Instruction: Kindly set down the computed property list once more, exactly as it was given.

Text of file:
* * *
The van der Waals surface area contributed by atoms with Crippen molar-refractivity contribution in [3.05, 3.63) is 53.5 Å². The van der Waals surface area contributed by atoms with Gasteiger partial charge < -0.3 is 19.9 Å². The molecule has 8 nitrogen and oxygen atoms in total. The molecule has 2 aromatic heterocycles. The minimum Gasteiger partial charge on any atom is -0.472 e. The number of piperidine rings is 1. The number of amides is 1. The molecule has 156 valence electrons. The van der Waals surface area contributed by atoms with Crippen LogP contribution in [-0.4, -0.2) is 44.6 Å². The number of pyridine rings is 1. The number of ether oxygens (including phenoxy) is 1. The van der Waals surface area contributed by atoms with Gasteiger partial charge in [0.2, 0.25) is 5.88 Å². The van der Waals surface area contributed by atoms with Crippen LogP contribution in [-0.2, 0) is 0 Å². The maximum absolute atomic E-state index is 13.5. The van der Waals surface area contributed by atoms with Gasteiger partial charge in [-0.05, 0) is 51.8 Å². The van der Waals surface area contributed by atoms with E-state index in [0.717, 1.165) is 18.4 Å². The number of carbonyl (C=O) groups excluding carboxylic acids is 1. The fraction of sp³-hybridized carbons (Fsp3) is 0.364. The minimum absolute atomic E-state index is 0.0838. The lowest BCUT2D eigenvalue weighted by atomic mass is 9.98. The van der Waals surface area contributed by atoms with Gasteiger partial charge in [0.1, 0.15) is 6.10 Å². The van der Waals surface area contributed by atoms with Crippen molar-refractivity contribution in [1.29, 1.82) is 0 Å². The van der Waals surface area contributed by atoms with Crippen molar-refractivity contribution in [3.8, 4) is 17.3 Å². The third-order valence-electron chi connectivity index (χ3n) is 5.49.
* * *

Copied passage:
The van der Waals surface area contributed by atoms with Crippen molar-refractivity contribution in [3.05, 3.63) is 53.5 Å². The van der Waals surface area contributed by atoms with Gasteiger partial charge < -0.3 is 19.9 Å². The molecule has 8 nitrogen and oxygen atoms in total. The molecule has 2 aromatic heterocycles. The minimum Gasteiger partial charge on any atom is -0.472 e. The number of piperidine rings is 1. The number of amides is 1. The molecule has 156 valence electrons. The van der Waals surface area contributed by atoms with Crippen LogP contribution in [-0.4, -0.2) is 44.6 Å². The number of pyridine rings is 1. The number of ether oxygens (including phenoxy) is 1. The van der Waals surface area contributed by atoms with Gasteiger partial charge in [0.2, 0.25) is 5.88 Å². The van der Waals surface area contributed by atoms with Crippen LogP contribution in [-0.2, 0) is 0 Å². The maximum absolute atomic E-state index is 13.5. The van der Waals surface area contributed by atoms with Gasteiger partial charge in [-0.05, 0) is 51.8 Å². The van der Waals surface area contributed by atoms with E-state index in [0.717, 1.165) is 18.4 Å². The number of carbonyl (C=O) groups excluding carboxylic acids is 1. The fraction of sp³-hybridized carbons (Fsp3) is 0.364. The minimum absolute atomic E-state index is 0.0838. The lowest BCUT2D eigenvalue weighted by atomic mass is 9.98. The van der Waals surface area contributed by atoms with Gasteiger partial charge in [0.1, 0.15) is 6.10 Å². The van der Waals surface area contributed by atoms with Crippen molar-refractivity contribution in [1.29, 1.82) is 0 Å². The van der Waals surface area contributed by atoms with Crippen molar-refractivity contribution in [3.8, 4) is 17.3 Å². The third-order valence-electron chi connectivity index (χ3n) is 5.49.